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Title: Erwig  
Author: World Heritage Encyclopedia
Language: English
Subject: Egica, Wamba (king), 687, Fourteenth Council of Toledo, Thirteenth Council of Toledo
Collection: 640S Births, 687 Deaths, 7Th-Century Gothic People, 7Th-Century Monarchs in Europe, Visigothic Kings
Publisher: World Heritage Encyclopedia


A tremissis minted at Mérida during Erwig's reign shows the face of Christ and precedes this type of representation in Byzantine coinage, which first occurred under Justinian II (see here).

Erwig[1] (Latin: Flavius Ervigius;[2] after 642 – 687) was a king of the Visigoths in Hispania (680–687). He was the only Visigothic king to be a complete puppet of the bishops and palatine nobility.

According to the 9th-century Chronicle of Alfonso III, Erwig was the son of Ardabast, who had journeyed from Constantinople to Hispania during the time of Chindasuinth, and married Chindasuinth's niece Goda.[3] Erwig had Visigothic, Hispano-Roman, Frankish, Armenian, Greek, and Roman ancestry.


  • Succession 1
  • Legislation 2
  • Sources 3
  • Notes 4


After his predecessor Wamba had taken the monastic habit while on the verge of death, he was forced to retire from the kingship, even though he recovered, and enter a monastery. He appointed Erwig his successor on and the latter was anointed in Toledo on 31 October 680. Later, 9th-century legends attributed to Erwig the poisoning of the king, who was made a penitent by his supporters while Erwig's supporters raised him to the throne. The bishops of the Twelfth Council of Toledo, which Erwig opened on 9 January 681, confirmed that the documents of abdication and confirmation of Erwig from Wamba were authentic and contained his own signature. Nonetheless, some historians have seen in the rapidity of Erwig's unction after the king had received the penitential sacrament evidence for a pre-planned palace coup.[4]

Erwig began his reign in a climate of uneasiness concerning the way in which he reached the throne. Probably feeling insecure himself, the nobles and bishops took advantage. Erwig restored to favour those who had been out of it in the time of Wamba. After the Twelfth Council, the Thirteenth (683) and Fourteenth (684) followed in quick succession. The councils confirmed Erwig's legitimacy for a second time and wrote many laws to protect the life and rule of the king and his family, including that of his queen, Liuvigoto.[5]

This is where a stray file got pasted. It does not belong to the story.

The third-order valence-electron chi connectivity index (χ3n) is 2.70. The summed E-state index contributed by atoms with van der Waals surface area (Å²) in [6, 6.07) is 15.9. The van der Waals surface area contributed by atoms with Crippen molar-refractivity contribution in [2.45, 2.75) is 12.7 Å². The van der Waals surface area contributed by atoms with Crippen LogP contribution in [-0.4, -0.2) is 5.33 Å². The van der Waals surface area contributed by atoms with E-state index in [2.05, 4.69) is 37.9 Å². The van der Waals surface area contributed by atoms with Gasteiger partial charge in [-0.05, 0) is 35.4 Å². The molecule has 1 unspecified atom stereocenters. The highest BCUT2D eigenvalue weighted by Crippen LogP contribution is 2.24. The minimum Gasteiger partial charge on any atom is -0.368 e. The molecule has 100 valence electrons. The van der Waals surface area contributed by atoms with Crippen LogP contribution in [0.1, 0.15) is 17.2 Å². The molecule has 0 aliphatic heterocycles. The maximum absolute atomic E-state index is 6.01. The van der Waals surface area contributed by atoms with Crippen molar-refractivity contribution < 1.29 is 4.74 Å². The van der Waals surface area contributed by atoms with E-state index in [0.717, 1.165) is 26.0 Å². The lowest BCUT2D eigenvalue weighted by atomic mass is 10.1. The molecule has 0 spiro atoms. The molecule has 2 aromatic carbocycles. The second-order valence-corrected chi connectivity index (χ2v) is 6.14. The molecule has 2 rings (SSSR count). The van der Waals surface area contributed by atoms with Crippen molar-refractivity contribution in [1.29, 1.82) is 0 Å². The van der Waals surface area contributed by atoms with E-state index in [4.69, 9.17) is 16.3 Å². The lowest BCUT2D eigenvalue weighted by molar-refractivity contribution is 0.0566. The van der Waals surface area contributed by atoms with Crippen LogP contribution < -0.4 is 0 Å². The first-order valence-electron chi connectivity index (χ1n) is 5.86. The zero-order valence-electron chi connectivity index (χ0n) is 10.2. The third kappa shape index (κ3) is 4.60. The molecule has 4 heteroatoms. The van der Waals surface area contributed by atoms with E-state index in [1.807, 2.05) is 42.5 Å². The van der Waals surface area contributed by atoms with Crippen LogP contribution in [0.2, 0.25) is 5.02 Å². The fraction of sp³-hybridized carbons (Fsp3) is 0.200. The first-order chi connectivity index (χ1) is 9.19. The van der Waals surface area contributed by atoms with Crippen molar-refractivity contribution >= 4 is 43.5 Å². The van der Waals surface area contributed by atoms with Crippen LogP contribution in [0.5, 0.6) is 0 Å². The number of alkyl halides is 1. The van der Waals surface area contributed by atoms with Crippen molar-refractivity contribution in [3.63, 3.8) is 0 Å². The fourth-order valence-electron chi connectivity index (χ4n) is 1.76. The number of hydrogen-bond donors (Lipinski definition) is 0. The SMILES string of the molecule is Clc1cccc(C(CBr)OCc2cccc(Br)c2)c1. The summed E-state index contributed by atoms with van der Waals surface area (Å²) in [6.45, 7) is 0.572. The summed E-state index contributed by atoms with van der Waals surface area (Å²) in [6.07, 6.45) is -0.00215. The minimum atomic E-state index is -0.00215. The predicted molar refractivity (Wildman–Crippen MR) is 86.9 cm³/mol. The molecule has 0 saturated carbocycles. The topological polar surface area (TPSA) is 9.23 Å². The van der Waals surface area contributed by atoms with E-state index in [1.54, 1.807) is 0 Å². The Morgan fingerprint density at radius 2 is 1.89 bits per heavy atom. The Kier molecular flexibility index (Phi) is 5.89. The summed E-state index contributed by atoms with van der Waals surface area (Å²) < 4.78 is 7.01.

After falling seriously ill, Erwig proclaimed his son-in-law Ergica, the husband of his daughter Cixilo,[6] as his heir on 14 November 687 and retired to a monastery as a penitent the next day, after giving leave to his court to return to Toledo with Egica for the anointing and crowning.[7]


Erwig issued 28 laws condemning Jews with the support of the Twelfth Council. He himself stated to the council his desire to return to the legislation of the reign of Sisebut, though he was a little more lenient, dispensing with the death penalty.[8] These laws were part of a revised and expanded version of the Liber Iudiciorum which is attached to Erwig's name. All of the laws, dealing with Jews, have been attributed to the influence of Julian of Toledo, the fanatically anti-Jewish archbishop of Toledo.[9] When the Ervigian code was promulgated in November 681, Erwig had added six more of his own new laws and three laws of Wamba, as well as revised eighty laws of Recceswinth. There is no evidence, however, that the Ervigian code "superseded" the Recceswinthian and manuscripts of both continued to be produced and sold.

Declaring them a plague on the kingdom, he called for their total removal from the kingdom. Such a decree had been issued by Erwig's predecessor Wamba and much as that one Erwig's also failed. So in 681 he issued another decree, this time requiring that all Jews become Christians or leave the kingdom. Jews were officially discriminated against from henceforth as the monarchy attempted to restrict Jewish commercial activities.


  • Collins, Roger. Visigothic Spain, 409–711. Blackwell Publishing, 2004.
  • Murphy, Francis X. "Julian of Toledo and the Fall of the Visigothic Kingdom in Spain." Speculum, Vol. 27, No. 1. (January, 1952), pp 1–27.
  • São-Payo, Luíz Paulo Manuel de Menezes de Mello Vaz de. A Herança Genética de Dom Afonso I Henriques. Porto: Centro de Estudos de História da Família da Universidade Moderna do Porto, 2002.
  • Thompson, E. A.. The Goths in Spain. Oxford: Clarendon Press, 1969.
  • Continuité des élites à Byzance durante les siècles obscurs. Les princes caucasiens et l'Empire du VIe au IXe siècle. 2006.


  1. ^ Also spelled Ervig, or Herwig.
  2. ^ For the imperial tradition behind this name, see Flavius.
  3. ^ Collins, Visigothic Spain, 102.
  4. ^ Collins, Visigothic Spain, 98.
  5. ^ Collins, Visigothic Spain, 104.
  6. ^ Also spelled Cixilona, Cioxillo, or Cixila, she married around 670. She was Erwig's daughter by his wife Liuvigoto (born c.620), daughter of Suintila and Theodora.
  7. ^ Collins, Visigothic Spain, 105.
  8. ^ Murphy, Julian of Toledo, 13.
  9. ^ Collins, Visigothic Spain, 236.
Regnal titles
Preceded by
King of the Visigoths
Succeeded by
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